Unlike the GTO, the 2006 version of which will gradually vanish from dealership lots next fall or possibly a little later, the Monaro will be dropped from the Elizabeth, Melbourne assembly line this fall. What's more, it will go out on a high note, riding on its success as Australia's best-selling large coupe. While there's no immediate plan for the next generation Monaro, Denny Mooney, chairman of Holden seems enthusiastic to continue with the legendary name. In an interview with Australian newspaper, The Mercury, he said, "Everyone at Holden is certainly committed to delivering a new-generation Monaro in the future, but there is still a lot of work to make that happen."

Possibilities for a comeback include a harder edged sports car, with focus on total performance, rather than pure muscle. Some insiders speculate on a vehicle fashioned after the C6-generation Corvette, while others are touting something similar to the current Monaro, based on GM's new full-size rear-drive architecture. Yes, that's the same global family of rear-wheel-drive cars that the next-generation GTO will come from, commented Pontiac spokesman Jim Hopson.


Those inside GM close to the project are saying that
the new GTO's will be "more eye-catching" than the
current car. (Photo: General Motors of Canada)

Those inside GM close to the project are saying that the new GTO's will be "more eye-catching" than the current car, which will be essential to its success, and should go into production sometime in 2008, most likely in Australia.

"The next-generation GTO will fulfill the promise of the current car," Hopson stated. "We have every intention of getting it on the street as soon as possible."

So, with a new more appealing GTO on horizon and much conjecturing about an upcoming Camaro (see automotive news section for Apr 16, 2005: Pure Speculation: Camaro Being Readied to do Battle with Hot-Selling Mustang), it doesn't appear that the current wave of muscle cars will be short lived. Both Ford and DaimlerChrysler have seized the moment, plus the imaginations and desires of buyers with their retro-styled Mustang and powerful Charger respectively, and with an LX-based Dodge Challenger expected in the immediate future the opportunity is ripe for a new Camaro/Firebird combo. Fans are simply begging for the return of this classic American muscle car duo, which will undoubtedly capture the heartbeat of "bowtie" muscle car fans far more than the inconspicuous GTO.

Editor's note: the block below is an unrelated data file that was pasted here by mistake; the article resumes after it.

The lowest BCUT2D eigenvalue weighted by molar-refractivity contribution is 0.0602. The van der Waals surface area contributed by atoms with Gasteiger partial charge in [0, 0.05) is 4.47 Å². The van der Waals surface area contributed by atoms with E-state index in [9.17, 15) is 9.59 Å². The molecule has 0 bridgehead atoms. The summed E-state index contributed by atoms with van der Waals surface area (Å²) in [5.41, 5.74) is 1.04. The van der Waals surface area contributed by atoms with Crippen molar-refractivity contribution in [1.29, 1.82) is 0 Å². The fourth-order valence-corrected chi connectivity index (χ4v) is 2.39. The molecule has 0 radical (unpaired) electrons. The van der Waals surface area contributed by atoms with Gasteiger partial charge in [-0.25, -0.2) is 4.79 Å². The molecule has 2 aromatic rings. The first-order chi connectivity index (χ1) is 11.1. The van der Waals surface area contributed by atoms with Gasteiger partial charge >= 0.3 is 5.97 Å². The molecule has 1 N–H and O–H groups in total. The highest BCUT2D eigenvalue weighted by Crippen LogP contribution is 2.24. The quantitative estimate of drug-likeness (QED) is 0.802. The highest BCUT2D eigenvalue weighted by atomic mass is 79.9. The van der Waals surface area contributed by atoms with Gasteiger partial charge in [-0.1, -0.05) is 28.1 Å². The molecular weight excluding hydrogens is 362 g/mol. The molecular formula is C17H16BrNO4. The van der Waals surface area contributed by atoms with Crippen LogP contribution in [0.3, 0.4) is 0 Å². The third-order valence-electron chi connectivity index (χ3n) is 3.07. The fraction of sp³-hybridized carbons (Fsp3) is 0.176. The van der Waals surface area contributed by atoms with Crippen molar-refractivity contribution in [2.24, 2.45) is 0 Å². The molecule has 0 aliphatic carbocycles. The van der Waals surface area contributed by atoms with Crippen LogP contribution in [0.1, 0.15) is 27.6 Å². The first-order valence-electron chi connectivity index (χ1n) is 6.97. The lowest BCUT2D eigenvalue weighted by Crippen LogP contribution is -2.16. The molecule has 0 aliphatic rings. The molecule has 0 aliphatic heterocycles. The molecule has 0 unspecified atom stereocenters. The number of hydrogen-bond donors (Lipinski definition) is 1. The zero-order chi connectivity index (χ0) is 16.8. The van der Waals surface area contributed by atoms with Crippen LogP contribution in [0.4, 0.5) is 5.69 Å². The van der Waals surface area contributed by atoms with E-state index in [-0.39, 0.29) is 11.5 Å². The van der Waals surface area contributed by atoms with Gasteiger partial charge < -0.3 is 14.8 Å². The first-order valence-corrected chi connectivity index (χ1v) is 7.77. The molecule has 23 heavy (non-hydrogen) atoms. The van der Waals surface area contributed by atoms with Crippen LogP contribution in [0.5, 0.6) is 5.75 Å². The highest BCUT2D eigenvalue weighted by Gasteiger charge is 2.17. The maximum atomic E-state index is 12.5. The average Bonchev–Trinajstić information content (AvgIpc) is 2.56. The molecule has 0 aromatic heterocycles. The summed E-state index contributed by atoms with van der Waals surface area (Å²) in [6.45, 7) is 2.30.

The opportunity is ripe for a new Camaro/Firebird combo;
fans are simply begging for the return of this classic American muscle car duo.

If GM is truly on the ball with this project, expect it to arrive sometime during 2007 or 2008. And this one will definitely be coming to Canada. As for the next generation GTO, it is unknown if Pontiac plans to make it another niche model or open it up for mass market consumption. If the latter happens, it could very well make it north of the 49th.
 

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I didn't know that Pontiac had sold 40,000 GTO's. I didn't know we had a 400hp LS7. This car just never ceases to amaze me. Just goes to show you don't need to drive a car to evaluate it, and you don't need the correct data to report on it. You do have to have the Gotta-have-it-factor to win road tests though.
 

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I keep reading that the GTO is lacking in looks and it will be adjusted in the future... Even the MPH article dissed the looks . I think the looks are just right , but then again I'm NOT a "Gold-Collar" where Bling is King. We all look to add/subtract for uniqueness , but why does the Press keep dissing the Looks ?

Oh yea , forgot the $$ from special interests. IMO Fast Driving demands Stealth so the "understated looks" are perfect. Maybe I should put a Rebel Flag Decal on the Roof and add some "Gotta Have" recessed headlights and have all the attention I always dreamed of ... NOT
:)
 

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Groucho said:


Izzit just me, or does that new "Camarobird" look like a Dave Deal cartoon?

Ick.
As everyone knows, I'm big F-body fan. This one will never see a place in my garage.

What is with the Orange paint? I for one can't stand it. I like bold colors like Red, Impulse Blue, Yellow, but this is just horrible.
 

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I think 40,000 units is what the total Monaro run was world wide. Most have come to the US.
 

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The front looks too much like a Mustang GT....The sides resemble a camaro.... I wonder what the rear looks like. I hope not a Charger. Maybe the rear looks like a Grand-Am, or a Cavalier.

I love mine goat very good ....thank you very much